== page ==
Therefore, on the ‘Welcome Week’ to my university, when the opportunity for a question and answer session was presented, my partner asked the question ‘If there is such a high level of equality in Denmark, why is it so difficult for disabled people?’
Had we missed something obvious? Were we struggling for no reason? The lecturer began a tirade which essentially boiled down to a few points. Danish equality is perfect, with no room for questions. Disabled people have no issues. If you have an issue (he works with ‘one of them’ – meaning a wheelchair user) then you should hire a 24/7 helper. It is your fault that you struggle, not Denmark’s. Although these can be brushed off as ‘just one person’s opinion’, he summarised (albeit in a rather vile and aggressive manner) the whole country’s attitude towards disability.
If a wheelchair user wants to get the bus, they have to take someone with them. There is no automatic ramp and the driver will not pull down the manual ramp for you, which is impossible to do from a chair. So, take a taxi. From all the phone calls that I have made, there seems to be exactly one taxi that can take a wheelchair in the city of Aarhus. Note that it ‘can’ take a taxi. When you call to request it, you will be told that perhaps the driver ‘doesn’t want to’ (something I have actually been told) or that it is unavailable until tomorrow or the day after. What about the train? Train stations tend to have one ‘easy’ entrance which involves a few flights of stairs. The alternative I found (getting to Viby station) involved having to attempt to get up to pull my own chair up and down kerbs, and, the piece de resistance, down a dual carriageway. Upon getting to the station, there is no ramp or drive on situation to the train carriage. Ultimately, I found myself being lifted on by three Danish men and an old lady.
If you want to get groceries, you have to have someone with you, because you will get stuck on kerbs and roads. Essentially, if you have a disability, be prepared to lose all sense of independence and adulthood. If you question it, be prepared to be told that you are wrong.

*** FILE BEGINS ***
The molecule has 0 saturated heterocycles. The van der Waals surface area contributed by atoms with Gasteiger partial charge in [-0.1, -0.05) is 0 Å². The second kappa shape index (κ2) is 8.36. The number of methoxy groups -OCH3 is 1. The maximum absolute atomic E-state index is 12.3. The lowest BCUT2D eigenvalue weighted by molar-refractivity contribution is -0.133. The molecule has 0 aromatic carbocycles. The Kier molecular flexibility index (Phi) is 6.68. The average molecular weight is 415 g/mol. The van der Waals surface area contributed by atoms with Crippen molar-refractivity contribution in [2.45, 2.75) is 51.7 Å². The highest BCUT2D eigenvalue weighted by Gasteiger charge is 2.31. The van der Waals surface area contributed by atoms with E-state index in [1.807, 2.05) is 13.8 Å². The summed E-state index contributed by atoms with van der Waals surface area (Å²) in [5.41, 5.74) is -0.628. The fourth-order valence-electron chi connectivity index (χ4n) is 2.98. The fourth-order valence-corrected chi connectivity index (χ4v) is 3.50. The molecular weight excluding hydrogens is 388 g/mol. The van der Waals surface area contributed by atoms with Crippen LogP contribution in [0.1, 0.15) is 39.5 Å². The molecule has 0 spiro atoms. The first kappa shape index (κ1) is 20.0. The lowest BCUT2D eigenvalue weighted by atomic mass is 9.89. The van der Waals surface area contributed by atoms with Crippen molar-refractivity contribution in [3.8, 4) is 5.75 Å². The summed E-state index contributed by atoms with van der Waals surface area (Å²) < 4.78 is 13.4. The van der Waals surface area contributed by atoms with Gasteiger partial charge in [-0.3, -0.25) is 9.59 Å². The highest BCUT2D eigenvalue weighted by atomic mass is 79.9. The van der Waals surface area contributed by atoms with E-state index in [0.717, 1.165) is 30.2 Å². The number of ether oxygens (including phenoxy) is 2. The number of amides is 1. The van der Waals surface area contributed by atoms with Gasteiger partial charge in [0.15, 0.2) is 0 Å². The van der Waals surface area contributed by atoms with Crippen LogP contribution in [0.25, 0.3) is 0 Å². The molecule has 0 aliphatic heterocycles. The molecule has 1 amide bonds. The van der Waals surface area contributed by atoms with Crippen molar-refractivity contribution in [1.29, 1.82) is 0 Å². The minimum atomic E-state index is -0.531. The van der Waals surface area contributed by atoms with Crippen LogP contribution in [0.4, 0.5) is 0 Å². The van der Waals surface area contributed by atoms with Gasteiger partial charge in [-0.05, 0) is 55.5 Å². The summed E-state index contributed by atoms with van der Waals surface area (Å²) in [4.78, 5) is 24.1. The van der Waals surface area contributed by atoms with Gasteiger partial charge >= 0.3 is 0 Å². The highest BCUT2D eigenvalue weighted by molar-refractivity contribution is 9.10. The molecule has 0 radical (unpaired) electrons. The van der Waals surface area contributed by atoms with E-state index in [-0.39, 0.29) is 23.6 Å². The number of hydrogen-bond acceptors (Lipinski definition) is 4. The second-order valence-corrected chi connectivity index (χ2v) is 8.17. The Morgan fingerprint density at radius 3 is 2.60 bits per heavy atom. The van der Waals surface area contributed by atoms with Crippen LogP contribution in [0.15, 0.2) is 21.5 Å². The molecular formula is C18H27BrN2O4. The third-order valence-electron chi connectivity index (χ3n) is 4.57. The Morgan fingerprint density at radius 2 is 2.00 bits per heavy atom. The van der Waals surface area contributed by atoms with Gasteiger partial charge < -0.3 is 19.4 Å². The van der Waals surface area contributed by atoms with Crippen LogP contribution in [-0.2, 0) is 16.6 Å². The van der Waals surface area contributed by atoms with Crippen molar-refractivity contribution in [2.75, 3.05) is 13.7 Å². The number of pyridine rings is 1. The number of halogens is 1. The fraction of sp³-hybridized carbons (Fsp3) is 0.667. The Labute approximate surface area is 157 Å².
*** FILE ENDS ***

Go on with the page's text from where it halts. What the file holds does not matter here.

So, why the difficulty?
In 2019, a European Union Commission found that:
Danish Institute for Human Rights’ Disability Index shows that in nine out of ten indicators persons with disabilities are in a disadvantageous position when compared to the rest of the population.1 The nine indicators are: (1) equality and non-discrimination, (2) violence, (3) accessibility and mobility, (4) freedom and personal integrity, (5) living independently and being included in the community, (6) education, (7) health, (8) employment, and (9) social protection.[iv]
In addition, the new Danish discrimination act that was introduced in July 2018 ‘does not include an obligation to provide reasonable accommodation and accessibility.’[v]This essentially legalises discrimination by omission. By there being no responsibility to make adaptions, disabled people have no hope of independence.
However, the idea of making changes does not fit with the Danish ideal of ‘equality’. Adjustments count as special treatments, and, as the Laws of Jante, a Scandinavian social code, dictate, one does not deserve special treatment – ‘do not to think anyone cares about you.’[vi]
However, conventional equality would suggest that an adaption means you are not being cared about, but you are being placed on a level playing field. Unreasonable is expecting a man to carry your bag because you are a woman, not needing someone to open a ramp because you can’t stand up.
Danish ‘equality’ rests on the principle that everyone can do with the same. It does not recognise that some people have social barriers put up through conscious or unconscious bias or literal physical barriers put up through people who assume the needs of others (it is incredible how many able-bodied people have told me that there is no problem for wheelchair use in Denmark). If someone is drowning, someone falls out of a plane and someone else is hit by a bus, a parachute will only help one person. One size fits all does notwork for a civilisation where everyone’s needs are vastly different and ignoring those needs does notmake you an equal society.
In Music and Silence, Rose Tremain writes that ‘…together we shall see what is in this great kingdom of Denmark, and on this journey, you will put from you all the sufferings of recent years and regain your joy in the world.’[vii]Personally, I only regained my ‘joy in the world’ when I crossed the border out of Denmark and regained my human rights.